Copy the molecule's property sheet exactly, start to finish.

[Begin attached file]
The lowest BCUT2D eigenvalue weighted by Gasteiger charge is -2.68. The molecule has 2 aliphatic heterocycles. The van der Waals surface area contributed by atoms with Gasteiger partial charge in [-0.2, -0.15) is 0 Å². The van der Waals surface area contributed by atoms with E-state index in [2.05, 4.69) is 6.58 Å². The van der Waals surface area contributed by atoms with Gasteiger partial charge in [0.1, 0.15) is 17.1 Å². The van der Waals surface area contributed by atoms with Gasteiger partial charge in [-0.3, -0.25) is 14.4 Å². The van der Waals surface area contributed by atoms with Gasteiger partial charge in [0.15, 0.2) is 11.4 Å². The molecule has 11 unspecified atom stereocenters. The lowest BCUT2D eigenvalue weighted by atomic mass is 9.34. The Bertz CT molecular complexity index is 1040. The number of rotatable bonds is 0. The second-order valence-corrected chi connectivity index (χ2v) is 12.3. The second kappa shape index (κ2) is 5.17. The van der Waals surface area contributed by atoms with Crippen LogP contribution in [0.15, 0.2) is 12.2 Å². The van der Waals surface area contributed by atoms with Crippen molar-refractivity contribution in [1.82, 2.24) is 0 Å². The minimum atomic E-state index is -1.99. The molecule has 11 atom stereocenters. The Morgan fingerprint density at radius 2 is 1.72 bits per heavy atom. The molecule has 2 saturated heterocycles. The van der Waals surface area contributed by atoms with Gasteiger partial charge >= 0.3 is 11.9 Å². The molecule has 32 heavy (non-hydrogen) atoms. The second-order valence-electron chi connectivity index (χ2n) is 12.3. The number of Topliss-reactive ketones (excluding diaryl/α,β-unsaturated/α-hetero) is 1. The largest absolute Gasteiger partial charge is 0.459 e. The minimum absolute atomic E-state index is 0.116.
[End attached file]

The lowest BCUT2D eigenvalue weighted by Gasteiger charge is -2.68. The molecule has 2 aliphatic heterocycles. The van der Waals surface area contributed by atoms with Gasteiger partial charge in [-0.2, -0.15) is 0 Å². The van der Waals surface area contributed by atoms with E-state index in [2.05, 4.69) is 6.58 Å². The van der Waals surface area contributed by atoms with Gasteiger partial charge in [0.1, 0.15) is 17.1 Å². The van der Waals surface area contributed by atoms with Gasteiger partial charge in [-0.3, -0.25) is 14.4 Å². The van der Waals surface area contributed by atoms with Gasteiger partial charge in [0.15, 0.2) is 11.4 Å². The molecule has 11 unspecified atom stereocenters. The lowest BCUT2D eigenvalue weighted by atomic mass is 9.34. The Bertz CT molecular complexity index is 1040. The number of rotatable bonds is 0. The second-order valence-corrected chi connectivity index (χ2v) is 12.3. The second kappa shape index (κ2) is 5.17. The van der Waals surface area contributed by atoms with Crippen LogP contribution in [0.15, 0.2) is 12.2 Å². The van der Waals surface area contributed by atoms with Crippen molar-refractivity contribution in [1.82, 2.24) is 0 Å². The minimum atomic E-state index is -1.99. The molecule has 11 atom stereocenters. The Morgan fingerprint density at radius 2 is 1.72 bits per heavy atom. The molecule has 2 saturated heterocycles. The van der Waals surface area contributed by atoms with Gasteiger partial charge >= 0.3 is 11.9 Å². The molecule has 32 heavy (non-hydrogen) atoms. The second-order valence-electron chi connectivity index (χ2n) is 12.3. The number of Topliss-reactive ketones (excluding diaryl/α,β-unsaturated/α-hetero) is 1. The largest absolute Gasteiger partial charge is 0.459 e. The minimum absolute atomic E-state index is 0.116.